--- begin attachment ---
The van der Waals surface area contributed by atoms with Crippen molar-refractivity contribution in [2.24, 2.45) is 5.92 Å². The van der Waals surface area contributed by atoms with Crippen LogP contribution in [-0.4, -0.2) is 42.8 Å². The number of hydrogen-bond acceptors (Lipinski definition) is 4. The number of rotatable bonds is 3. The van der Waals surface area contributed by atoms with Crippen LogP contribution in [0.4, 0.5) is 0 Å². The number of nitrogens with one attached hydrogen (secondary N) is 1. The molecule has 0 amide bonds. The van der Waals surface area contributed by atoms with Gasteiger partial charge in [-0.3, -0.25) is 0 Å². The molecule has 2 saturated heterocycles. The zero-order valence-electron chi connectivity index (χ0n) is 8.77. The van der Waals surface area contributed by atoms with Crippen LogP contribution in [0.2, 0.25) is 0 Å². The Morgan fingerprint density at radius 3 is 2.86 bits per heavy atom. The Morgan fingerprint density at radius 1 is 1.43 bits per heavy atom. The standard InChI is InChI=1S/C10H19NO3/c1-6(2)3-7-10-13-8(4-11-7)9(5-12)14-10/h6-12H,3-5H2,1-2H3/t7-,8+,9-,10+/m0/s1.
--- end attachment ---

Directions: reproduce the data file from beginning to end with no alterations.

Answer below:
The van der Waals surface area contributed by atoms with Crippen molar-refractivity contribution in [2.24, 2.45) is 5.92 Å². The van der Waals surface area contributed by atoms with Crippen LogP contribution in [-0.4, -0.2) is 42.8 Å². The number of hydrogen-bond acceptors (Lipinski definition) is 4. The number of rotatable bonds is 3. The van der Waals surface area contributed by atoms with Crippen LogP contribution in [0.4, 0.5) is 0 Å². The number of nitrogens with one attached hydrogen (secondary N) is 1. The molecule has 0 amide bonds. The van der Waals surface area contributed by atoms with Gasteiger partial charge in [-0.3, -0.25) is 0 Å². The molecule has 2 saturated heterocycles. The zero-order valence-electron chi connectivity index (χ0n) is 8.77. The van der Waals surface area contributed by atoms with Crippen LogP contribution in [0.2, 0.25) is 0 Å². The Morgan fingerprint density at radius 3 is 2.86 bits per heavy atom. The Morgan fingerprint density at radius 1 is 1.43 bits per heavy atom. The standard InChI is InChI=1S/C10H19NO3/c1-6(2)3-7-10-13-8(4-11-7)9(5-12)14-10/h6-12H,3-5H2,1-2H3/t7-,8+,9-,10+/m0/s1.